Just recently, the People’s Bank of China provided 110 billion yuan ($17.2 billion) to 14 financial institutions to help boost the economy, a day after injecting nearly $100 billion into two government policy banks.  China also began to devalue their currency in an effort to stimulate exports, because their goods become cheaper to foreign buyers.  Many investors view the interventions as desperate measures and an indication that China’s economy and financial system is deteriorating rapidly.  The Chinese stock market continues to trade lower.
 
Slowing growth in China is a demand problem for commodities.  Possibly a bigger problem for commodities is an oversupply problem.  During the past ten years, new commodity hedge funds, China and many emerging economies created steadily rising demand for commodities that stimulated a strong supply response. 

Commodity companies were building new mines, processing centers, and other facilities to expand supply to meet demand.  At $100 per barrel, oil producers could not produce oil fast enough from new resources accessed by U.S. fracking technology.  This new supply has come on line and cannot be easily shut down in the short run.  U.S. oil production is currently running near all-time highs even with oil (West Texas Intermediate crude) below $50 per barrel, and in recent days briefly south of $40, and the rig count down by more than half over the past 12 months.

Follow AdviceIQ on Twitter at @adviceiq.

Nicholas Atkeson and Andrew Houghton are the founding partners of Delta Investment Management, a registered investment advisory firm in San Francisco, and authors of the new book, Win by Not Losing: A Disciplined Approach To Building And Protecting Your Wealth In The Stock Market By Managing Your Risk. Additional market commentary and investment advice is available via their websites at www.deltaim.com and www.deltawealthaccelerator.com

AdviceIQ delivers quality personal finance articles by both financial advisors and AdviceIQ editors. It ranks advisors in your area by specialty, including small businesses, doctors and clients of modest means, for example. Those with the biggest number of clients in a given specialty rank the highest. AdviceIQ also vets ranked advisors so only those with pristine regulatory histories can participate. AdviceIQ was launched Jan. 9, 2012, by veteran Wall Street executives, editors and technologists. Right now, investors may see many advisor rankings, although in some areas only a few are ranked. Check back often as thousands of advisors are undergoing AdviceIQ screening. New advisors appear in rankings daily.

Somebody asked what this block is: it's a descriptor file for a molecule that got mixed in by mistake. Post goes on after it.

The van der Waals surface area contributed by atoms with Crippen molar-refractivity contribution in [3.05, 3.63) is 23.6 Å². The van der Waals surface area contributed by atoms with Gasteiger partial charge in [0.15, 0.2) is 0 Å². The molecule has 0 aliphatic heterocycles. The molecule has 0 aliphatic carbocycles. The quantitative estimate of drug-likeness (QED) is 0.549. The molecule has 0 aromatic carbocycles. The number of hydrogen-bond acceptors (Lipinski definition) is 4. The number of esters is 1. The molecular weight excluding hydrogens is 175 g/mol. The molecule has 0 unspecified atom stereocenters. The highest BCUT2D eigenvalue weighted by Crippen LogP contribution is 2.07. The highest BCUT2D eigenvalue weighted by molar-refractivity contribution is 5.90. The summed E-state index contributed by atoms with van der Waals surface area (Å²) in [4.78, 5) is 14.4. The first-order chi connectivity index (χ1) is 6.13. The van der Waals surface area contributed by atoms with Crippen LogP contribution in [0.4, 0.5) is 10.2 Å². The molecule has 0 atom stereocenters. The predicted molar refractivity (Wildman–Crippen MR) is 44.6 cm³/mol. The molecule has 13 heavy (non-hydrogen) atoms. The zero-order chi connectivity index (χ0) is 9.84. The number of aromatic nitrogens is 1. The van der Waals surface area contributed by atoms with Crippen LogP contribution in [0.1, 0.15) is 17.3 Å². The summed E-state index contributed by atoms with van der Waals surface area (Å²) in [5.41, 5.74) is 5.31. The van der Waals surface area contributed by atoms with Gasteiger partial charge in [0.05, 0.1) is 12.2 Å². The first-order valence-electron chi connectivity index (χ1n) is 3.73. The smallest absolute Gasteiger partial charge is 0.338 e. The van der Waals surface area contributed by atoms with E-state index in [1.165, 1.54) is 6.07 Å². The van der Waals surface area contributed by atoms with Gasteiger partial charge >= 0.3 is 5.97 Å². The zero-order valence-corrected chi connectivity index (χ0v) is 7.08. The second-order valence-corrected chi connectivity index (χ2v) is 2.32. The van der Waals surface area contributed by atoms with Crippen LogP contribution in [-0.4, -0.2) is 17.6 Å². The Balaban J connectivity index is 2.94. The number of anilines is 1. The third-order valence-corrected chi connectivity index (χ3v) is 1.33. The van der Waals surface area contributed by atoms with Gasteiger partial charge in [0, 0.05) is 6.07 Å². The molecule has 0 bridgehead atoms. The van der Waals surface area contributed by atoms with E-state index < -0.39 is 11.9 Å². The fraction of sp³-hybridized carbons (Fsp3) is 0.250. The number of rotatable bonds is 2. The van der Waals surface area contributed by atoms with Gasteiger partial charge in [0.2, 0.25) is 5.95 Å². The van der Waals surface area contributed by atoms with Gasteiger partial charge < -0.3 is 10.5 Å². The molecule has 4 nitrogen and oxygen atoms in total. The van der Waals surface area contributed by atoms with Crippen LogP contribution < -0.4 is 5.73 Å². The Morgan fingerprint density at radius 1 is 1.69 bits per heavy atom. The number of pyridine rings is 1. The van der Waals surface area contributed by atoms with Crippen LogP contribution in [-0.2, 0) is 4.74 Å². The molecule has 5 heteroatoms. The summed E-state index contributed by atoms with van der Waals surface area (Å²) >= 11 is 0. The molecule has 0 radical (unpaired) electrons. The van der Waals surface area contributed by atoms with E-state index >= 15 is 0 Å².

]]>
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Buy or Rent a Home? http://post.mnsun.com/2015/08/buy-or-rent-a-home/ http://post.mnsun.com/2015/08/buy-or-rent-a-home/#comments Mon, 31 Aug 2015 19:31:31 +0000 http://post.mnsun.com/?guid=e914878cf3ed36b42ef7d3170174c97a Do you fork cash over to a landlord in exchange for freedom of responsibility for residential maintenance, or take out a mortgage and shell out monthly for the pride – and eventually financial payoff – of homeownership?  

A recent study from Zillow, the online real estate service, shows that homebuyers nationwide face more challenges this year, with inventory down 6.5% from 2014 and home values up 3.3% over roughly the same period.

While the market appears to be in the seller’s favor, many still opt to buy for stability, tax benefits or some other plus. As a financial planner, I often discuss real estate’s potential effect on a financial future.

There are plenty of reasons to buy and likewise plenty to support renting a home. Below are a few considerations.

Buying. A home provides a place to live – stability for you and your family. When you own a home, you are no longer at the mercy of a landlord who changes terms or, even worse, sells the property. With each mortgage payment you also know you’re closer to outright owning that asset.

Among other good points:

No surprises. While a leaky roof or broken water heater might catch you off guard, your monthly payment typically doesn’t vary. This helps with budgeting, cash flow and other aspects of a comprehensive financial plan.

Tax benefits. As a homeowner, you can deduct many related expenses. And unless you owe more than $1 million, all the interest in your mortgage payment is deductible.

Diversification. While real estate doesn’t always prove the best investment over a long time – often barely keeping up with inflation – it can serve as a great portfolio tool.

Just as you commonly invest in stocks, bonds, cash, certificates of deposit and the like through brokerage and retirement accounts, you can use real estate as another asset class that can help diversify your investing. Plus, as a tangible asset, real estate appeals to many other potential buyers and investors.

Equity building and retirement planning. As a homeowner, you build your equity through paying down your mortgage over the years. If successful, you will likely enjoy a lower cost of living in retirement.

Renting. If you’re part of the population that’s unable to buy at this time, you have a few good reasons to rent.

Flexibility. Maybe you prefer to move around, seeing new neighborhoods and cities; it’s hard to put a dollar value on that experience and enjoyment.

If you anticipate a career or job change renting might suit you better, as buying a home can hinder your flexibility to pick up and move.

Avoiding homeownership costs. Homeowners are painfully familiar with such extra, unforeseen and often hefty costs as Realtor fees, mortgage origination fees to start your loan, property taxes, moving costs, furnishing, decorating, leaky pipes, gardener wages – you name it. As a tenant, you enjoy the perks of your home without the worrisome financial burden.